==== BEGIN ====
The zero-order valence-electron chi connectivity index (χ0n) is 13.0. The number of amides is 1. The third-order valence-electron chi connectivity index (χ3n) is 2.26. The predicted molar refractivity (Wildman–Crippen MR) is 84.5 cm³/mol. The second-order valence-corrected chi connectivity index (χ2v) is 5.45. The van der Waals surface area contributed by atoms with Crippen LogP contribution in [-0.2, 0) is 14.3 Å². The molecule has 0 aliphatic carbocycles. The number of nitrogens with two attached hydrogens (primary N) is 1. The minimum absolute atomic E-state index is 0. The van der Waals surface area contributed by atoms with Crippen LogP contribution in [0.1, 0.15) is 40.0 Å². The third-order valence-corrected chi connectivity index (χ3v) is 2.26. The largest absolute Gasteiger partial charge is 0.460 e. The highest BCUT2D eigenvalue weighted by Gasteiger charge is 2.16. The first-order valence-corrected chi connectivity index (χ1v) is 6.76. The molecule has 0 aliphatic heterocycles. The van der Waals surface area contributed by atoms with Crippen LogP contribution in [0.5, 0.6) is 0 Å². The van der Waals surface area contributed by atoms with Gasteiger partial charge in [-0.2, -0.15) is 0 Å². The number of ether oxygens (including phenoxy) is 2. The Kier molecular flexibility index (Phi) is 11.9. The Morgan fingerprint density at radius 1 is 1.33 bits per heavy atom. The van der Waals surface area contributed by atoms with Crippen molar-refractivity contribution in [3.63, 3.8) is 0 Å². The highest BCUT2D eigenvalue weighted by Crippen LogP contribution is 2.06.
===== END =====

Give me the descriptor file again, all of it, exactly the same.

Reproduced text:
The zero-order valence-electron chi connectivity index (χ0n) is 13.0. The number of amides is 1. The third-order valence-electron chi connectivity index (χ3n) is 2.26. The predicted molar refractivity (Wildman–Crippen MR) is 84.5 cm³/mol. The second-order valence-corrected chi connectivity index (χ2v) is 5.45. The van der Waals surface area contributed by atoms with Crippen LogP contribution in [-0.2, 0) is 14.3 Å². The molecule has 0 aliphatic carbocycles. The number of nitrogens with two attached hydrogens (primary N) is 1. The minimum absolute atomic E-state index is 0. The van der Waals surface area contributed by atoms with Crippen LogP contribution in [0.1, 0.15) is 40.0 Å². The third-order valence-corrected chi connectivity index (χ3v) is 2.26. The largest absolute Gasteiger partial charge is 0.460 e. The highest BCUT2D eigenvalue weighted by Gasteiger charge is 2.16. The first-order valence-corrected chi connectivity index (χ1v) is 6.76. The molecule has 0 aliphatic heterocycles. The van der Waals surface area contributed by atoms with Crippen LogP contribution in [0.5, 0.6) is 0 Å². The van der Waals surface area contributed by atoms with Gasteiger partial charge in [-0.2, -0.15) is 0 Å². The number of ether oxygens (including phenoxy) is 2. The Kier molecular flexibility index (Phi) is 11.9. The Morgan fingerprint density at radius 1 is 1.33 bits per heavy atom. The van der Waals surface area contributed by atoms with Crippen molar-refractivity contribution in [3.63, 3.8) is 0 Å². The highest BCUT2D eigenvalue weighted by Crippen LogP contribution is 2.06.